www.isvr.soton.ac.uk/STAFF/Pubs/ pubpdfs/BassettiFisherMorfey-AIAACEAS2004.pdf - Similar pages


yolanda Speece
Local time: 12:55
Native speaker of: Native in EnglishEnglish

Peer comments on this answer (and responses from the answerer)
disagree  Tony M: Perfect proff that one shouldn't ALWAYS trust Googling --- it's very good at finding common errors too!
6 hrs

disagree  David Moore: and agree 100% with Dusty's "google" comment
7 hrs

neutral  Mikhail Kropotov: i'm not agreeing with the answer, but i'd like to comment on Dusty's and David's comments. Google is a potent and dangerous tool, but when used efficiently (i.e. crosschecked several times over) it is invaluable!
9 hrs

neutral  DGK T-I: in this case I suspect it's because of the proximity of 'r&e' on the keyboard, and because it's easier for British spellers to confuse it,because of metre. The OED does give a Chaucer ref.,but I'm not aware of convincing evidence of modern use (alas:-)
19 hrs
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1 hr   confidence: Answerer confidence 5/5 peer agreement (net): +2
diameter or diametre?
diameter (with explanation)


Explanation:
"Diameter" is the only form used in British English, and indeed in amy form of English. I am a Brit born and bred and have never heard of, let alone used, "diametre".
Based on the base form "metre/meter" I would say that the two forms coexist in multiples or submultiples (ex. centimeter/centimetre) but not in other derived forms. In the same manner, "meter" only is used when referring to measuring instruments, e.g. a parking meter (not "parking metre")
Another example that follows this rule is "perimeter" (NOT "perimetre").

Paul Dixon
Brazil
Local time: 14:55
Works in field
Native speaker of: Native in EnglishEnglish, Native in PortuguesePortuguese
PRO pts in category: 4
Grading comment
Thanks, all!

Peer comments on this answer (and responses from the answerer)
agree  Tony M: Yes, 'metre' is only ever used when it means the unit of length, or in musical/poetry terminology [BE only]
6 hrs

agree  Aisha Maniar
6 hrs

agree  vixen
6 hrs

disagree  WelshIdiot: Not Sure About Your Age Or What School You Went Too In The UK, But Diametre Is A Real Word When It Comes To Measurements. You Also Need To Read Through Your Explanation & Find Your Mistakes That Make Us Look Well Thick ;)
4565 days
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6 hrs   confidence: Answerer confidence 5/5 peer agreement (net): +2
diameter or diametre?
diamètre is French


Explanation:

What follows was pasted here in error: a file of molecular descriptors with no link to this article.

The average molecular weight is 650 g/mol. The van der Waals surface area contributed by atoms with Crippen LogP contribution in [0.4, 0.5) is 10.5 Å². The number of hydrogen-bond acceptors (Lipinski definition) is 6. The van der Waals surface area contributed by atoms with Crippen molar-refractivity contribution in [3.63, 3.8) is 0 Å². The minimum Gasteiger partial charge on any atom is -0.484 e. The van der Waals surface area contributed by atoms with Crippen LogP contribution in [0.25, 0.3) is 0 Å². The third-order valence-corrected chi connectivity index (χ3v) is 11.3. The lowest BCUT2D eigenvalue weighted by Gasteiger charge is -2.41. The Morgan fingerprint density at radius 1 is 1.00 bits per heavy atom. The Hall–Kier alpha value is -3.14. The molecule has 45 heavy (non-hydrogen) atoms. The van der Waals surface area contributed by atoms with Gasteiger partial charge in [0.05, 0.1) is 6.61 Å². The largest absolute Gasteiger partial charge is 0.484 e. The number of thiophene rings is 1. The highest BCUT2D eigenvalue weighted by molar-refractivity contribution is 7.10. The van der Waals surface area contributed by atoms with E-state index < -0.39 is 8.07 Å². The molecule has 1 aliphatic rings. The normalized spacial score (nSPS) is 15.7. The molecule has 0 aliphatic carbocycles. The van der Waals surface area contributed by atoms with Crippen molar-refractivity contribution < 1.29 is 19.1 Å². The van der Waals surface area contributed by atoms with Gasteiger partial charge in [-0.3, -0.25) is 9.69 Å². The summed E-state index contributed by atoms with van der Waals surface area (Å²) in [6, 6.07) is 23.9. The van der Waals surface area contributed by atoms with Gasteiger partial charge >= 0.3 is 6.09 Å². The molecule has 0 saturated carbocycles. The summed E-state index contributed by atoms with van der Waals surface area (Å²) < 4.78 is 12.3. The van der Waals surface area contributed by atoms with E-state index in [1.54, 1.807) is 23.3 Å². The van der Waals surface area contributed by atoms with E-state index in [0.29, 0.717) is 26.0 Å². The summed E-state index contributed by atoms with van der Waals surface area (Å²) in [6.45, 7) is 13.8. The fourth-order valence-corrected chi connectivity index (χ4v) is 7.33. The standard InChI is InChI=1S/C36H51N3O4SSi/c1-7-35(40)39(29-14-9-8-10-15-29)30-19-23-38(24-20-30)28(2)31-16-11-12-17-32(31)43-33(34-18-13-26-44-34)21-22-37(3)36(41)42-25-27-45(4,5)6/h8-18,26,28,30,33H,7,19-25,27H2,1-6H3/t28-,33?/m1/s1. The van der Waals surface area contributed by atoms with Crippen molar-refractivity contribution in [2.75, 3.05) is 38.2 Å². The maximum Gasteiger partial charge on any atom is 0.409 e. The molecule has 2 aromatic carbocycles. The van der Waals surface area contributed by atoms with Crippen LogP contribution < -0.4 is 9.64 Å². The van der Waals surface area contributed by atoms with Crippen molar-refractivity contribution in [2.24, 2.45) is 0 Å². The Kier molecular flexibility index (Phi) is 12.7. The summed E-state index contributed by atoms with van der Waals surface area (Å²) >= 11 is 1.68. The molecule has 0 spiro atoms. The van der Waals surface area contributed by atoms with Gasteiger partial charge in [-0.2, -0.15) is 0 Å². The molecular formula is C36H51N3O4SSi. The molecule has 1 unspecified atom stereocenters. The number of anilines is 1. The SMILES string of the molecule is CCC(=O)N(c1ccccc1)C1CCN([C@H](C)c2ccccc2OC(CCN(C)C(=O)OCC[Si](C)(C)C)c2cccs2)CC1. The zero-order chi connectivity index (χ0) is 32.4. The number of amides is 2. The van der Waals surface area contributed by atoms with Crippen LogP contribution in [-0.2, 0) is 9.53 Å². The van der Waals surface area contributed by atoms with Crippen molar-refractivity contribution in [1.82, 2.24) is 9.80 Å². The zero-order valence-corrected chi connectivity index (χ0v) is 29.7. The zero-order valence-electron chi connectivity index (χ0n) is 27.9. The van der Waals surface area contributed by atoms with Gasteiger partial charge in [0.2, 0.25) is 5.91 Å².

831 English pages for 'diametre' site:uk. -> lots of typo mistakes

airmailrpl
Brazil
Local time: 14:55
Specializes in field
Native speaker of: Native in EnglishEnglish, Native in PortuguesePortuguese
PRO pts in category: 17

Peer comments on this answer (and responses from the answerer)
agree  Tony M: Quite!
1 hr
  -> merci

agree  DGK T-I: my conclusion, sadly
14 hrs
  -> thank you
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3855 days   confidence: Answerer confidence 5/5 peer agreement (net): +1
diameter or diametre?
diametre


Explanation:
It's diametre

I'm a native English speaker, born and bred in south east England. I attended an English grammar school up to sixth form and studied geometry, trigonometry and calculus, and English language. (amongst other subjects). Diametre is used in those subjects. Diameter is frowned upon as just another American misspelling.

peterushen
Australia

Peer comments on this answer (and responses from the answerer)
agree  WelshIdiot: Here, Here Peter!! I'm Not The Sharpest Pencil In The Box & I Cannot Comment On Other Peoples Ages Who have Answered This Question But DIAMETRE Is A Real Word In The British (UK) Language!! It Was A Real Word When I Was In School & It Is Still A Real Word
710 days
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4313 days   confidence: Answerer confidence 5/5 peer agreement (net): +1
diameter or diametre?
'Diametre'


Explanation:
We definitely do not use center, theater or meter in UK. 'Diametre' and 'centimetre' are used often. Its best to use the UK spelling - in the UK of coarse! - as no one can argue that you are wrong.

Example sentence(s):
  • Mars has a diametre of 6786 kilometres

    Reference: http://www.google.com
    Reference: http://www.google.com
xxxvive palesti
United Kingdom

Peer comments on this answer (and responses from the answerer)
agree  WelshIdiot: Here, Here Palesti!! I Cannot Believe How Many British Born & Bred People Do Not Know How To Spell "DIAMETRE" Too Much Americanised English Taking Over British (UK) Spellings: Aluminium = Al-um-in-um Pronounced In The US-of-A
252 days